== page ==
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Hayward testimony: BP contrite, but not ready to take all blame

BP CEO Tony Hayward, testifying Thursday in Congress about the Gulf oil spill, said other firms are involved and it's too soon to assign blame. Lawmaker cites BP 'complacency' toward safety.

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BP CEO Tony Hayward answers a question as he testifies about the BP oil spill in the Gulf of Mexico at the House Energy and Commerce Committee on Capitol Hill Thursday.

Larry Downing/Reuters

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BP chief executive Tony Hayward came under withering attack at a House hearing on Thursday for paying little attention to risks being run at the Deepwater Horizon drilling rig before it exploded and caught fire on April 20.

Mr. Hayward sat grim-faced as lawmaker after lawmaker excoriated his firm – and Mr. Hayward personally – for an oil spill that may constitute the greatest environmental disaster in US history.

Rep. Henry Waxman (D) of California, chairman of the House Energy and Commerce Committee, said internal BP e-mails and briefing papers revealed no hint that either Hayward himself or his firm’s top drilling and exploration officials knew or cared about warnings from Deepwater Horizon workers that they were drilling what one called a “nightmare well.”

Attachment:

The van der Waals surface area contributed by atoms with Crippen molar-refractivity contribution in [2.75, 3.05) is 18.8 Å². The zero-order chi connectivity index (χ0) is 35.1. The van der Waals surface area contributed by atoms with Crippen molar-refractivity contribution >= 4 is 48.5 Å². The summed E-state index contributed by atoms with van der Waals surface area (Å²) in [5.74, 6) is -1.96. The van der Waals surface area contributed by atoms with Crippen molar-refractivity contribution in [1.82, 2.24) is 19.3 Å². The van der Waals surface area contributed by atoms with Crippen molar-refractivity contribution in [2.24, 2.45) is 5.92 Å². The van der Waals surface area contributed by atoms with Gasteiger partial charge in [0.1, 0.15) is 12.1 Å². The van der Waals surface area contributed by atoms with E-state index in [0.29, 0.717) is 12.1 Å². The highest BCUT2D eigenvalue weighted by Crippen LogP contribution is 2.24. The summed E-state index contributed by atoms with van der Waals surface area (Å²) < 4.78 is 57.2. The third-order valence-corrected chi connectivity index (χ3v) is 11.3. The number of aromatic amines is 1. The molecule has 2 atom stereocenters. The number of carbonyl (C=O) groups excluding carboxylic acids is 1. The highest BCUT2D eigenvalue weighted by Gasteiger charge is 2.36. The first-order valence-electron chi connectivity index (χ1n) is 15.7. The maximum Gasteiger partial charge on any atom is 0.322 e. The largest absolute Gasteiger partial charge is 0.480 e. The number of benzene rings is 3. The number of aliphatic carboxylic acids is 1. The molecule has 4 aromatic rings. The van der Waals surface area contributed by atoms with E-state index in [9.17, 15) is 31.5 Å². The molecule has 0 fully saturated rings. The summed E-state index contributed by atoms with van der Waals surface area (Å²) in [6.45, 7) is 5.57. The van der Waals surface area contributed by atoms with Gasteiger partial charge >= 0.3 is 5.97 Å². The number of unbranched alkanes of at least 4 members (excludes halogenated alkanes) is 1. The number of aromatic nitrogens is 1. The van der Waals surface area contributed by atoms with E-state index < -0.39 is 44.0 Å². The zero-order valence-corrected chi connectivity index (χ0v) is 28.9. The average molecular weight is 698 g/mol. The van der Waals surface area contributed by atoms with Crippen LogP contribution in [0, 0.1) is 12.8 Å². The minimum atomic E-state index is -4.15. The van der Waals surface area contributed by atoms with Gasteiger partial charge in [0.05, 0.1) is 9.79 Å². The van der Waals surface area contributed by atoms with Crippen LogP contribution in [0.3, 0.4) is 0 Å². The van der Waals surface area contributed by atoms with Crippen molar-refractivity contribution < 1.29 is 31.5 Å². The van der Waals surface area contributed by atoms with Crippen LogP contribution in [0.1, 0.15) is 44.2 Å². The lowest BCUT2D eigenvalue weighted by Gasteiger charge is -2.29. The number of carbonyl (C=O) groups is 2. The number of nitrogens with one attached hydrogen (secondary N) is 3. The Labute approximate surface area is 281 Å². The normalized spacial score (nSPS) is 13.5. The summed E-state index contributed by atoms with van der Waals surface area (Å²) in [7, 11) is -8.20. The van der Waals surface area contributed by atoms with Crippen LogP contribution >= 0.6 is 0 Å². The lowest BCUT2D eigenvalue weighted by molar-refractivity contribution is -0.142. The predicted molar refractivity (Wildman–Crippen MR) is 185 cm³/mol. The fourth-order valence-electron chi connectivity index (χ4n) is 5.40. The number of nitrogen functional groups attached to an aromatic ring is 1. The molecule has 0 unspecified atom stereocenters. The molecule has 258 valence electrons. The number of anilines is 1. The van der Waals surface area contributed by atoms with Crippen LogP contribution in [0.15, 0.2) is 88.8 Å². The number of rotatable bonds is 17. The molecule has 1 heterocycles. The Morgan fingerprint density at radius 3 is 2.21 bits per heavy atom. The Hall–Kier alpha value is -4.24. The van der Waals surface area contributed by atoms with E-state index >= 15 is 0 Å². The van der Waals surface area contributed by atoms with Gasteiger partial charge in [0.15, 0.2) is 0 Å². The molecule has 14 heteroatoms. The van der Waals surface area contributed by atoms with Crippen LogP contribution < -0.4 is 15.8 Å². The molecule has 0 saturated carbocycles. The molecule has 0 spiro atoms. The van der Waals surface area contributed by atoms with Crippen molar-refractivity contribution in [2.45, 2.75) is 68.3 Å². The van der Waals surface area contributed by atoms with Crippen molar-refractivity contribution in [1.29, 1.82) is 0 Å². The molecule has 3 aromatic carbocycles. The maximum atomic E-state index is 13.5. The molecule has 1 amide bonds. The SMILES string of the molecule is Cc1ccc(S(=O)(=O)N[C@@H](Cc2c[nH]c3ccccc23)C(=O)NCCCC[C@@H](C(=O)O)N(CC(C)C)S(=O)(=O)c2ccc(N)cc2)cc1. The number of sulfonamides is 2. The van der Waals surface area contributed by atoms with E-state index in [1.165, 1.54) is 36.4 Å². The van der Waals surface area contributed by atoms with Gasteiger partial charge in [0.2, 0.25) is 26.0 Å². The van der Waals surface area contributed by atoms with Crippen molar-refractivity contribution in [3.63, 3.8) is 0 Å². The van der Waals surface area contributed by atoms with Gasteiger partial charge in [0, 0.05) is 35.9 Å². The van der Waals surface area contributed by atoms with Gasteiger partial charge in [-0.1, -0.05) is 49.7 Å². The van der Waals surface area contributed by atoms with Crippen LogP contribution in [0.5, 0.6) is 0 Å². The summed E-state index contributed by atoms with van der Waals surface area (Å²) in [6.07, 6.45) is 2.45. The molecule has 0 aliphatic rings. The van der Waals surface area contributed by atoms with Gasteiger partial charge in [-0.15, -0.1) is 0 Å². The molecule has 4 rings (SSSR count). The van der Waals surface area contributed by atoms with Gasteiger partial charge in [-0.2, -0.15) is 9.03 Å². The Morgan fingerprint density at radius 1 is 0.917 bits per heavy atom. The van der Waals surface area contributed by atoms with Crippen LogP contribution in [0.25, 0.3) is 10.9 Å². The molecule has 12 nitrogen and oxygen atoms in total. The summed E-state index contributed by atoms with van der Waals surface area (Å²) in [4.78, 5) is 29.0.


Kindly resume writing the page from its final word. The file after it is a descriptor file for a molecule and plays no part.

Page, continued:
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“BP’s corporate complacency is astonishing,” said Representative Waxman.

Thursday’s hearing before the House energy panel’s investigations subcommittee followed an almost preordained storyline of Hayward expressing contrition while lawmakers used him as a convenient target to show constituents they are being tough on BP.

Opening statements from lawmakers ran almost 1-1/2 hours. Hayward’s own opening statement was then interrupted by a protester, who appeared to be slathered with oil, leaping up and saying the CEO should “go to jail.”

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